Privacy is derived from the word “private”, which is an antonym of the word “public.” There has always been a conflict between the society and the individual, so much so that some thoughts in sociology even consider privacy a disease. Though, obviously, such thoughts are corrupt because privacy is an essential ingredient of the personal liberty of an individual, and no privacy means slavery.
The definition of privacy is easy and clear: All power with respect to the private information of an individual should remain with the individual subject to the norms of the society. Some of these norms are indeed set up by the powerful individuals, who use society as a medium to further their self interests. However, other norms are set up genuinely by the society, and one such norm is to not to allow complete privacy to individuals. No individual can exist in a society unless at least he discloses his identity to the society; so, some of his personal details like name, sex, age, etc., can never remain private. However, if an individual is a public figure or is involved in some public duty or is active in a public space/forum, he needs to disclose a lot more (a person active on a public street can hardly claim privacy from disclosure of his identity and acts; however, at the same time, nobody can disclose the identity of a pardanasheen though can disclose the acts), and if an individual fails to disclose appropriate information, the society find out ways to gather the same.
It may often happen that the same means are used by the society to gather both appropriate and inappropriate information: “sting operation” is one such means. So, the word “appropriate” becomes very important. There are some interest groups that consider the knowledge of private sex lives of individuals as appropriate public information, especially if the individual concerned is a public figure or is involved in some public duty. For example, some people in the Aligarh Muslim University consider the private sex life of their teacher as appropriate public information; yet some others elsewhere consider the sexual adventures of the movie stars, the religious gurus and the politicians as appropriate public information. It is hardly a debatable question whether society approves of it; at least the law doesn’t, which means even the society doesn’t: Under section 294 IPC, an obscene act in a public place is an offense, which obviously includes sexual intercourse in a public place. BTW, as per law, a public place means any place frequented by public, irrespective of whether the place is a private property or a public property; and “public” means any class of public or community: Even a single person can form a class, for example “the President of India”. So, how can the law allow public display of the private sex life of an individual? Rather, the strictest punishment possible should be awarded under section 294 IPC to those who indulge in such public exhibition of sex lives of individuals. However, I know there is hardly any punishment that can be awarded under section 294 IPC; so, what we need is a strict comprehensive privacy law, in which the infringement of privacy is considered an offence, and the strictest punishments possible are provided for.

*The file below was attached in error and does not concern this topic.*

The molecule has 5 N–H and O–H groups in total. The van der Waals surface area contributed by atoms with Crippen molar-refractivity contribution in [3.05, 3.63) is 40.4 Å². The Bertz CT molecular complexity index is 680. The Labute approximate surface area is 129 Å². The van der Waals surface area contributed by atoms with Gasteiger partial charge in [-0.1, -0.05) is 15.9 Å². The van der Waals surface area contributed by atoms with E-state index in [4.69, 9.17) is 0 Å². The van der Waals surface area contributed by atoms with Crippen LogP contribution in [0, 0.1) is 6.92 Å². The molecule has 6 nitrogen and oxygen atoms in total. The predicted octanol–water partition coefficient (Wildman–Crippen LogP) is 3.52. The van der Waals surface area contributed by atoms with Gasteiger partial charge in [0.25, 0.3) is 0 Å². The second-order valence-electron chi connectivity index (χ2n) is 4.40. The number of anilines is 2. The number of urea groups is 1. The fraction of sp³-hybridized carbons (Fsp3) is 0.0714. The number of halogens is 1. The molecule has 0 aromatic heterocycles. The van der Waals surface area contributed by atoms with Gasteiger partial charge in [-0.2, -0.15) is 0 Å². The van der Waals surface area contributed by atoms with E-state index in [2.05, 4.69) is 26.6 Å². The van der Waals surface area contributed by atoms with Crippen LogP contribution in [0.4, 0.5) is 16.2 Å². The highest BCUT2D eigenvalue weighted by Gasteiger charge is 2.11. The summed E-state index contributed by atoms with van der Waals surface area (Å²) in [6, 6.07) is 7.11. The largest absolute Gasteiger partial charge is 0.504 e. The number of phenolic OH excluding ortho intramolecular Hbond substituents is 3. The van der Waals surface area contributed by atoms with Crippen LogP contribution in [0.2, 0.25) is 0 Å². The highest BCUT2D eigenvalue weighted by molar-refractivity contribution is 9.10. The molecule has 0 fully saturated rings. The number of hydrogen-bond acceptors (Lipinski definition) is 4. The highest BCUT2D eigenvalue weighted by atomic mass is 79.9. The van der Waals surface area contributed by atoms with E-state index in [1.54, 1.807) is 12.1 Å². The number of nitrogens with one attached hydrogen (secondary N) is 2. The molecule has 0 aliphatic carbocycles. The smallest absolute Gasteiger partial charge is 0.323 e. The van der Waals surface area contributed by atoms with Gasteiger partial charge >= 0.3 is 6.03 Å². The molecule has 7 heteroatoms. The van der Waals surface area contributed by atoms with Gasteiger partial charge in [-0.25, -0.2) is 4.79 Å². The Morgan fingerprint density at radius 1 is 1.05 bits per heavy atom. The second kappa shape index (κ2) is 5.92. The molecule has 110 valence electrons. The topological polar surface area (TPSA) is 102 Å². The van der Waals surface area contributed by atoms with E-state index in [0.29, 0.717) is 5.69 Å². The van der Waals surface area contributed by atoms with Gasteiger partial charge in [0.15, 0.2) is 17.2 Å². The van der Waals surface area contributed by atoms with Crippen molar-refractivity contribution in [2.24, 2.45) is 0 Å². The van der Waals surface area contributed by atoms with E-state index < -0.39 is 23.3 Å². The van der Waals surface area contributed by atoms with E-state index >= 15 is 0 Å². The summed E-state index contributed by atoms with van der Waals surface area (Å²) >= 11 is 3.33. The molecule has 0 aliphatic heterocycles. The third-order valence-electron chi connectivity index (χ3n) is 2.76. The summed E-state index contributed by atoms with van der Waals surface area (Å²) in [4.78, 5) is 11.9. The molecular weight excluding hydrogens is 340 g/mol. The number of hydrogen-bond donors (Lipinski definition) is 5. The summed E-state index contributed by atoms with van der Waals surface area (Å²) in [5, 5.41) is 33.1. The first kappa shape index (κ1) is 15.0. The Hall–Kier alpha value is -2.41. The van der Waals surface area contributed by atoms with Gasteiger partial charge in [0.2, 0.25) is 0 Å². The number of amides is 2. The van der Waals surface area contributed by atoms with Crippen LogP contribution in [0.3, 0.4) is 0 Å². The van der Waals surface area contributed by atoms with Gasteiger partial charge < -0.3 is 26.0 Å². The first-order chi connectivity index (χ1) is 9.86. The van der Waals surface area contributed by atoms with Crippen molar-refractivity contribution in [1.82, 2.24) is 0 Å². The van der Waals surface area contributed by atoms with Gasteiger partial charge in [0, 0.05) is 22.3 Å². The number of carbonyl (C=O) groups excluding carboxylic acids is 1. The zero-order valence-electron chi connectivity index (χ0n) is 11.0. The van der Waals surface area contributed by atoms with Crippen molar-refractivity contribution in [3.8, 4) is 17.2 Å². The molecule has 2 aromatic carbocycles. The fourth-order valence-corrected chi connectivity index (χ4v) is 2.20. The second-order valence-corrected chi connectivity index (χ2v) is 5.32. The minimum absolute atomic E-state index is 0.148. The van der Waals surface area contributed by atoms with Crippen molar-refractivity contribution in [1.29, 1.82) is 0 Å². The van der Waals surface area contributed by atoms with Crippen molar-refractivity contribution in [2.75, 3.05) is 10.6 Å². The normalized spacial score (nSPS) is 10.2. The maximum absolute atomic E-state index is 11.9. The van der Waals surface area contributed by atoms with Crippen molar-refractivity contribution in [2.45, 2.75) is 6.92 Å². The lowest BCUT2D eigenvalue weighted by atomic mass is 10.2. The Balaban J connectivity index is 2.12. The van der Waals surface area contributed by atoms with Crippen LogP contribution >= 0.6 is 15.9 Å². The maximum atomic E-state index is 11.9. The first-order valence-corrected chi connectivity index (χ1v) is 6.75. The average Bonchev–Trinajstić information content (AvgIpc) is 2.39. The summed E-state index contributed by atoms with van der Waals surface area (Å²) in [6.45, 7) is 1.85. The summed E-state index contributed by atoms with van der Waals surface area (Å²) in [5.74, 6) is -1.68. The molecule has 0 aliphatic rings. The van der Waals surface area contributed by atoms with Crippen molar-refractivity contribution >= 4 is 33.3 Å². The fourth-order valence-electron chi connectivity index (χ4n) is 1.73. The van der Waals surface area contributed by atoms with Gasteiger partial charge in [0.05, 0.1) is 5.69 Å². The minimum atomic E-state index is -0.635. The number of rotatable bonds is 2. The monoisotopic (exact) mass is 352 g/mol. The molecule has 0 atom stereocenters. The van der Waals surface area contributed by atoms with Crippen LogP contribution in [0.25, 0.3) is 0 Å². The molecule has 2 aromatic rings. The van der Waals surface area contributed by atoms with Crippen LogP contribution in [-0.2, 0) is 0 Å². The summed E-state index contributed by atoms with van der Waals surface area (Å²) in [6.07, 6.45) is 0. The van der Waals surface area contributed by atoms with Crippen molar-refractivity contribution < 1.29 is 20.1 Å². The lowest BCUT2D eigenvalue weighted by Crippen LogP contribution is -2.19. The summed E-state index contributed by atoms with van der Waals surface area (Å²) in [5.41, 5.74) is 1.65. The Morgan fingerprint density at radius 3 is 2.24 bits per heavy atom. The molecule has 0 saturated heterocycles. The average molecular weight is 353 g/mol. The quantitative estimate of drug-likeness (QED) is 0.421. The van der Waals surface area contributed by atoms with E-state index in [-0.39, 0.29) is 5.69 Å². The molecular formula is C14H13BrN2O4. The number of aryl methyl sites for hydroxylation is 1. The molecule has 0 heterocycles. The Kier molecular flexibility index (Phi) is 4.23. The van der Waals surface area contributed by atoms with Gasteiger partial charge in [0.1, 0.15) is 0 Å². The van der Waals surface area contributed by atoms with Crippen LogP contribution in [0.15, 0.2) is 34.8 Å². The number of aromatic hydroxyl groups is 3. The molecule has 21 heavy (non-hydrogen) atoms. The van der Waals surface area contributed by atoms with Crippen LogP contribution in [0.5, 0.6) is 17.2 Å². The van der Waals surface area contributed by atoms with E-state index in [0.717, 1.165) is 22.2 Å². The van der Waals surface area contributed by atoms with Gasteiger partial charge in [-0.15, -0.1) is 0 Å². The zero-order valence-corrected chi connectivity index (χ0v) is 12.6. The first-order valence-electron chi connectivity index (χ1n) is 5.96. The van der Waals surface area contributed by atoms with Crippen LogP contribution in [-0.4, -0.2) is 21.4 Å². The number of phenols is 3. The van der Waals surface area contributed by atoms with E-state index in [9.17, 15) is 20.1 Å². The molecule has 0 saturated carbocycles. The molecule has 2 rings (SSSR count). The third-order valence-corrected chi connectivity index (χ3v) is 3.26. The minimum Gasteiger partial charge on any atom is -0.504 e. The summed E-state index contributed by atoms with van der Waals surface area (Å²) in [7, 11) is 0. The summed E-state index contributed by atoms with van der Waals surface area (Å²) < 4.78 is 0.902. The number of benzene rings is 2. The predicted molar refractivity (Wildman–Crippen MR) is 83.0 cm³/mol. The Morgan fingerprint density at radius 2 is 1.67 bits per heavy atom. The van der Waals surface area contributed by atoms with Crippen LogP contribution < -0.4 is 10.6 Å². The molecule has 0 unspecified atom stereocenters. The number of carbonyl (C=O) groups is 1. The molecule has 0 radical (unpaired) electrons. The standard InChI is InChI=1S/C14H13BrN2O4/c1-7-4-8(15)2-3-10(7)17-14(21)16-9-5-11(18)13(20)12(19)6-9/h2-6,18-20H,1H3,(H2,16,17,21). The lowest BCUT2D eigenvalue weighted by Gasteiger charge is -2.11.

However, at the same time, some “sting operations” have served useful purpose. The public disclosure of the illegal acts of the public servants in contradiction to their well laid out public duties is definitely beneficial to the society. A politician or a bureaucrat caught accepting bribe doesn’t call for any privacy. Moreover, the recording of these acts and making them public thereof doesn’t infringe anybody’s privacy. As per the law laid down by the Supreme Court in Rajagopal v. State of Tamilnadu, a public servant has no right to privacy for the acts done in discharge of his public duties. So, if I record and make public my conversation with a public servant in which he demands bribe for discharging his public duty, I don’t infringe his privacy as I only intended to record his public acts in the discharge of his public duties.
Thus, there is no dilemma between “sting operations” and privacy. Both can co-exist except that those carrying out these “sting operations” will have to stop calling them that when they don’t infringe anybody’s privacy; and, when they do, they should anyways be banned. In other words, the word “sting” should be banned.
(This post was first published in 2010; it has been republished under appropriate categorization.)
© 2010-2017 Ankur Mutreja